Wisconsin bill aims to give farmers break on student loans
A new Wisconsin bill aims to reimburse up to $30,000 of student debt for those who commit to operating a small or medium-sized farm in Wisconsin for at least five years.
Rep. Mark Spreitzer (D-Beloit), along with Senator Janis Ringhand (D-Evansville) recently introduced The New Farmer Student Loan Assistance Program in the Wisconsin legislature.
“Agriculture is central to Wisconsin’s heritage and to our economy, largely due to the efforts of our farmers,” Rep. Spreitzer said in a recent release. “We must look for ways to encourage a sustainable future for farming in Wisconsin. In order to continue Wisconsin’s strong tradition of family-supporting farms that feed our state and beyond, we must recruit and retain new farmers from diverse backgrounds.”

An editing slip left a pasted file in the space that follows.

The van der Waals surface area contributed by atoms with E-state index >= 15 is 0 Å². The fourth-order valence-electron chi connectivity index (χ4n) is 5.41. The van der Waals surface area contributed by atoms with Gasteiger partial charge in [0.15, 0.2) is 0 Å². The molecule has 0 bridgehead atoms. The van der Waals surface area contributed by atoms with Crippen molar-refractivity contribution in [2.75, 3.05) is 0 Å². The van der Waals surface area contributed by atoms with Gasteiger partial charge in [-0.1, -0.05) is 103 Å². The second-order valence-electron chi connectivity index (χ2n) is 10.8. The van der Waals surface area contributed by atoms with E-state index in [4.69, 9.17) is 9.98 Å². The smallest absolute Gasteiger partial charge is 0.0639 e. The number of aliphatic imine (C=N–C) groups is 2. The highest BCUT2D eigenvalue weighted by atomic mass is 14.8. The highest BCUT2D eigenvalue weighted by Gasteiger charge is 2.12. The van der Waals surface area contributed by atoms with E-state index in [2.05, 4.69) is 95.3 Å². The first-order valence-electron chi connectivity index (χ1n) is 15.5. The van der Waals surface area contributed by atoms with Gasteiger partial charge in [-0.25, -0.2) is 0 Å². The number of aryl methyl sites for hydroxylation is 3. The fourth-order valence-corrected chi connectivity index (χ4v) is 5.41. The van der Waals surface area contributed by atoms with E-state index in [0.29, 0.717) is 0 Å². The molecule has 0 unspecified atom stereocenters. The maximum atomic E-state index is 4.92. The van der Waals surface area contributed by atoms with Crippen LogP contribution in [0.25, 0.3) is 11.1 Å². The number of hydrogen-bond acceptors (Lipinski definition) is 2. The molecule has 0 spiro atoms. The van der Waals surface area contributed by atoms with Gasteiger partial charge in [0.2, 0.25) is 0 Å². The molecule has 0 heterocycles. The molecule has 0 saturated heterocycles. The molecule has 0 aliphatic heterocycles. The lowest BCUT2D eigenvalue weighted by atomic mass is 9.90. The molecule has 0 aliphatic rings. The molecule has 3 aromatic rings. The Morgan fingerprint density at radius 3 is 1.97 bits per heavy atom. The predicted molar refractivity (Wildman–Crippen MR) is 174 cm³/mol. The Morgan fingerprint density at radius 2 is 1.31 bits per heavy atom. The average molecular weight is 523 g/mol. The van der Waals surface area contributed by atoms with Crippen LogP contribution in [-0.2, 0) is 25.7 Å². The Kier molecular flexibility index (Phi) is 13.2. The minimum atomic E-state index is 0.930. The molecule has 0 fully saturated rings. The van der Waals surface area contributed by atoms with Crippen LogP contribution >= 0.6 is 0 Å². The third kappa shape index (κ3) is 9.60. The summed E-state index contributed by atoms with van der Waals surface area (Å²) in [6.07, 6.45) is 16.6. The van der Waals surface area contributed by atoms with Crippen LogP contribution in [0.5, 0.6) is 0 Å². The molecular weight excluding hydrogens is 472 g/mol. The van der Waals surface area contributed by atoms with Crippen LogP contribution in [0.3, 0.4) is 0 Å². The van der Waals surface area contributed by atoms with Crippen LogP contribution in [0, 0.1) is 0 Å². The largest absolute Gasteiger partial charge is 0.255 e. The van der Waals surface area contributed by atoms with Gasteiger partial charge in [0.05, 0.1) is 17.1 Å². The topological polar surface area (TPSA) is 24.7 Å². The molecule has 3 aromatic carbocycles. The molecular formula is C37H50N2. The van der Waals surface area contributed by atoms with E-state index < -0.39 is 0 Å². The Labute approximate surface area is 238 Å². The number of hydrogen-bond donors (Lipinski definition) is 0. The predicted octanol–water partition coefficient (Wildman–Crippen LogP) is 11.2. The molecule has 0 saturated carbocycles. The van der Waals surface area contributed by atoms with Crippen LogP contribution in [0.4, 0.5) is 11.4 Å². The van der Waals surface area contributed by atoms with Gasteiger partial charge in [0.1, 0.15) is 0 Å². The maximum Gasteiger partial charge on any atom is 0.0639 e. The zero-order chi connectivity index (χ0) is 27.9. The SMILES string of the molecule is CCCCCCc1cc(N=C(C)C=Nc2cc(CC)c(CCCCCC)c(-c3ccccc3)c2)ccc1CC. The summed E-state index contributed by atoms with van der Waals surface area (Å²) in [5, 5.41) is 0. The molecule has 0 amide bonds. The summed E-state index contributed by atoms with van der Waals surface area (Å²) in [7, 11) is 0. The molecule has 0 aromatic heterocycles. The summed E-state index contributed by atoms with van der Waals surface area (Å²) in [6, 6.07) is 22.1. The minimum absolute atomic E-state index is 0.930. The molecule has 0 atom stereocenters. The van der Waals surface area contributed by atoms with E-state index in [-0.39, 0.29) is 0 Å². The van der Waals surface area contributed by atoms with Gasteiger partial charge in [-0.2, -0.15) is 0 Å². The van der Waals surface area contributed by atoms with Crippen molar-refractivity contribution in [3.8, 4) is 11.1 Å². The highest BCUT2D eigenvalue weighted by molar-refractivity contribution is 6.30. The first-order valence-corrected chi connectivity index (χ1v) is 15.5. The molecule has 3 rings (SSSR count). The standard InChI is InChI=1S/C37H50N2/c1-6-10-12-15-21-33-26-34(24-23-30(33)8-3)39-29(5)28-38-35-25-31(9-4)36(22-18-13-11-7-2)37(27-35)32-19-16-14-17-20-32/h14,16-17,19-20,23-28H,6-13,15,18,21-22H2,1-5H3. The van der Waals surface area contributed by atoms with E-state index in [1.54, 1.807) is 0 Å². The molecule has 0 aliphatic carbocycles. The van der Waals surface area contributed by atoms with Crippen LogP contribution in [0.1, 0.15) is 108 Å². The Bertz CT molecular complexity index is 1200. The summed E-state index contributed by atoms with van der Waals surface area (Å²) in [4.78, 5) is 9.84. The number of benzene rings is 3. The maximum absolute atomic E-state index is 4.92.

In Wisconsin, 70% of students graduating with a bachelor’s degree borrow to fund their education. Upon graduation, the average debt is between $30,000 and $32,000 for those attending public and private institutions, respectively.
“I haven’t met a single farmer that has disagreed with the idea that we need to get young people back on the land and carry our ag legacy forward in Wisconsin,” said Monticello native and young farmer, Jacob Marty, who raises beef, pork, chickens, and sheep as the 6th generation on his family’s farm. “I know many talented young people that would love to farm, but it isn’t feasible for them because of student loan debt. Aiding young people to pursue their farming dreams would reinvigorate our agricultural community with new ideas, energy, and stewardship.”